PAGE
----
A risk-sharing model can help both the payer and the manufacturer to address a fundamental question: should we share or not; and if yes, under which set of optimal conditions for both parties? Admittedly, payers and manufacturers have the choice among multiple strategies during the market access negotiation. For instance, to mitigate its financial ex-post exposure, a payer can deny to cover the new compound, can slash the price or the reimbursement rate, can restrict the indication or the reimbursement criteria, can ask for patients’ copayment, etc. In most instances, payers have legally the discretionary power to do so. On the other side, if the manufacturer challenges the payer decision, the manufacturer can sponsor the development of further evidence at the cost of delaying its access to market or can propose a risk-sharing type of agreement to enter the market earlier.

The outputs of a model that depicts the financial implications of a risk-sharing schemes can be imported into a cost-benefit analysis (from a payer perspective) or a capital budgeting analysis (from a manufacturer perspective) to help both the payer and the manufacturer to find and propose an optimal win-win solution to each other.

Conditions for Success
Last but not least administration cost and logistics need to be minimized in order not to overburden the scheme. IT improvements both on payer and industry side and new technologies for patient tracking and data reporting will improve the transaction cost of these schemes over time. It is through practical risk-sharing models and micro-costing pilot studies that these costs can be accounted for in the overall evaluation of the proposed schemes.

Willingness to explore new ways of engagement between payers and manufac-turers as well as a de-regulation of IPR and other legal obstacles to risk-sharing are important prerequisites for success. Risk-sharing and innovative pricing should not become an additional hurdle for market access. In such a system there is no place nor need for cross-border price referencing as the bilateral risk sharing agreement is exactly designed to create the individual win-win solution that is desired.

The current market access context is encouraging recourse to a new type of agreement and negotiation base. Payers increasingly emphasize the importance of the real-world value delivered by new products. In the meantime, they also seem willing to negotiate alternative approaches with the objective to mitigate as much as possible their ex-post financial risk exposure. Therefore, manufac-turers face harder access hurdles but also more flexible negotiation conditions that leave room for innovative access and pricing strategies. Risk-sharing agreements represent an opportunity to link volume, quality and payment in delivering innovative health care solution to patients within increasingly budgetary constrained health care systems. In addition to cost-effectiveness, some new and practical form of modeling can be used to help in the design of efficient schemes, benefiting all parties at stake: the patient, the clinicians, the payer and the manufacturer. In all instances, the proposed scheme implemen-tation and administration costs are to be factored into the model. Considering the current health care environment and macroeconomic conditions, risk sharing and alternative pricing are important opportunities to take differences in relative wealth between countries into account and to overcome access barriers thereby improving and speeding up patients’ access to innovative medicines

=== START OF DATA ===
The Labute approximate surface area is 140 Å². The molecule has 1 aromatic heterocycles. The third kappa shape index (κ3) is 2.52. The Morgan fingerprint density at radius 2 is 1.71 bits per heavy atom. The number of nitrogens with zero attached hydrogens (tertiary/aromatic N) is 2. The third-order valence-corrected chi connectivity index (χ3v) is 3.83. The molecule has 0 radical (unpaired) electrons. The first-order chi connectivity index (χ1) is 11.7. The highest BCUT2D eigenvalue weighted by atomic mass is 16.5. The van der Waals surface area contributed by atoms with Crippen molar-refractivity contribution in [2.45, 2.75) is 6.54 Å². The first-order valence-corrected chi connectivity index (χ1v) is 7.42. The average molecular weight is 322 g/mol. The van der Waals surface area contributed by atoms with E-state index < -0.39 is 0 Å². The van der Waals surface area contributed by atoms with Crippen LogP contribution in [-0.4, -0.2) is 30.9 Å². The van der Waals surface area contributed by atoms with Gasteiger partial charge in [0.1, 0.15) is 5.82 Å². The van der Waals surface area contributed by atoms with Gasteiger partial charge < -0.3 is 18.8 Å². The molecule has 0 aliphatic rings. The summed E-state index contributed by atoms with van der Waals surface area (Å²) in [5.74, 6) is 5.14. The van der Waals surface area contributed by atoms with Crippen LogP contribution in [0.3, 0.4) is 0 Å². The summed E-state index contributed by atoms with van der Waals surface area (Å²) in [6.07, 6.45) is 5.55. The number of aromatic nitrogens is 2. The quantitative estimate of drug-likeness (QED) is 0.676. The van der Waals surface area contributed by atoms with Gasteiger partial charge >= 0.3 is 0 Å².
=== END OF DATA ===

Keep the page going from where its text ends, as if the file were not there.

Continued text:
Spain: Payment by results on the horizon

Dear all,

According to El Pais, the autonomous Spanish community of Cataluña has indicated that it would like to move towards performance based for hospital drugs similar to the Italian risk sharing model. The idea is that prices for hospital drugs, especially in the oncology area, are fixed at the central minsitry of health level but than the autonomous community negotiate with the manufacturers according to outcomes based risk sharing models. The responsible for pharmaceuticals in the Catalan NHS sees this as a way of getting novel medicines to the patients while at the same time maintaining the sustainability of the system. Accoding to the article the program is going to be initiated in one hospital in Barcelona and aparently an agreement with one manufacturer has almost been finalized. It remains to be seen how the ministry of health is reacting to this initiative.



Compensation survey Health Economics, Pricing and Market Access

Dear Readers,

after the many questions I received around compensation in our field I finally decided to put a short survey together (only 8 questions).